For instance, one of the first grade teachers used an example of the students’ mothers cutting up a zaboka (avocado) or chadek (grapefruit) to help give the kids a visual for understanding basic geometric principles in how shapes can be divided. In one of the absolute best moments we teachers get to see, a lot of light bulbs turned on as the kids who had been struggling made the connection! It was great, and afterward she and I started brainstorming ideas for how to use that same idea and bring even more discovery into the lesson. We now have plans to bring actual fruit into a similar lesson, to give the kids a kinesthetic experience and get hands on with the lesson. Bonus, they also get a nutritious and delicious snack! To continue with the same concept, we’re planning a science lesson to attach to this, so we can get the kids in the dirt, learning about planting and agriculture using the seeds from their math snacks!

Typical poses for photos here, before one of our practices

When the students work individually on math and in their Kreyòl workbooks, I walk around and work with them if they need help, or find ways I can bombard them with encouragement and praise. When it comes to their French lessons, let’s just say I do what I can to make them smile, because unlike them, I am so lost! Seriously, why does that language feel the need to have a fifteen letter word that only verbalizes six of those letters?! At any rate, I’m grateful for these moments, as they allow me to actively engage with them and make strong connections. Recess is a great time in the day, as it again allows me to get hands on with the kids during the endless games we play. For my first and second graders, tag – the kind where it’s all students v. Abby – is their favorite, and man I get my workout in for the day with this one! With my older students, I cheer on the boys as they play soccer (practically everyone’s favorite sport in Haiti) and talk with the girls as they fuss with my hair or sunglasses or ask for pictures. They are so curious about why only some of my hair is blonde, and struggle to believe I don’t have it dyed that way.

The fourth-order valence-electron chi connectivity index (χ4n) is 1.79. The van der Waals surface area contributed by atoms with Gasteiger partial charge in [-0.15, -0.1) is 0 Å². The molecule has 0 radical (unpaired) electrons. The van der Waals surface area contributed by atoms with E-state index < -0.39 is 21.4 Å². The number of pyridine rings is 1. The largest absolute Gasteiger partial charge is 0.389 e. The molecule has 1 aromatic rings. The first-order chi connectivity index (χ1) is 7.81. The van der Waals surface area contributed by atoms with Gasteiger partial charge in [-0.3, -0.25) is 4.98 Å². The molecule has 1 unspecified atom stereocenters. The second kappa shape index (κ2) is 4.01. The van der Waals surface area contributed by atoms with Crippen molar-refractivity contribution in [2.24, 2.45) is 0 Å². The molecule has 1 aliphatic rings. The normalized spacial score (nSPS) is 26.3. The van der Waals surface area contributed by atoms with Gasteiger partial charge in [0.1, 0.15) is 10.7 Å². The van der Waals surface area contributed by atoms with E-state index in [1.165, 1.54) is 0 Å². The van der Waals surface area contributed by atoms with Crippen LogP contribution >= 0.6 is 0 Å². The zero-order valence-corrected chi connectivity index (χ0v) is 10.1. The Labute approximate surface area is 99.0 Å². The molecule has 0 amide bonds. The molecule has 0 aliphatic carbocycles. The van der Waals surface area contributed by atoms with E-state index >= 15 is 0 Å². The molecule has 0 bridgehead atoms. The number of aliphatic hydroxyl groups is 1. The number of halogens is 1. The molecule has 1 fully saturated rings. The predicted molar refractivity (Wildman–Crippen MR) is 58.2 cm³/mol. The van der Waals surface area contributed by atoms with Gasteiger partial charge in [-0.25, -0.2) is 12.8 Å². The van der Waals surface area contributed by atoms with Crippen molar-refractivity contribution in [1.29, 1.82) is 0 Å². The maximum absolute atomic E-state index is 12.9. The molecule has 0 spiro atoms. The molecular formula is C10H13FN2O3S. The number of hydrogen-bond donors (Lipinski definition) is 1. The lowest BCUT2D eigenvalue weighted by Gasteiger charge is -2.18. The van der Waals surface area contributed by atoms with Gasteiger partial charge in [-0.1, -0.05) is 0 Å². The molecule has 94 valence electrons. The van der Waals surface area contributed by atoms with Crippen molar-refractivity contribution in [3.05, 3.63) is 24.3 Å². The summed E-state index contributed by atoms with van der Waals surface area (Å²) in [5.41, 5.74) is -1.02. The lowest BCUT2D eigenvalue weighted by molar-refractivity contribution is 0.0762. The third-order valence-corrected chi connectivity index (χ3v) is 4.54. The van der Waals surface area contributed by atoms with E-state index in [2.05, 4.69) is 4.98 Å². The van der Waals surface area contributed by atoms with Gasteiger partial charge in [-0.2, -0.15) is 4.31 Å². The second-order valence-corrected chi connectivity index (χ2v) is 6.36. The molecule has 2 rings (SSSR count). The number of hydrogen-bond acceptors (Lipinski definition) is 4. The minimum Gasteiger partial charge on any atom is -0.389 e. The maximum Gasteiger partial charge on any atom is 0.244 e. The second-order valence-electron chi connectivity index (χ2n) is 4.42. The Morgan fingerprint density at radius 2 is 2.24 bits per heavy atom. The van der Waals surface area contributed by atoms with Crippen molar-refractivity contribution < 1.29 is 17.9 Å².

My girls asked if they could keep playing, even raining oceans. I said, “Let’s do it!”

In the afternoons Monday through Wednesday, I come back to school after lunch to help with soccer. Mind you, of the many different sports my parents had me participate in when I was growing, soccer was never one of them. I have done a lot of research since coming here and fortunately, one of the instructors is the main coach and has actually played for the town’s team. We work with them on agilities and drills before we let them scrimmage. Herein lies my other main ministry. I’m in the process of establishing a sports program between four of the schools here. I have locked in a donor deal with a sports facility in the US, who has agreed to donate many resources for us to get this up and running. This however, is in it’s infancy, and has been a big instructor in the art of patience and slowing down (at times a painful growth for me). It is my hope that the directors of the schools, the coaches, and myself can work together to have the schools start competing together as early as next year.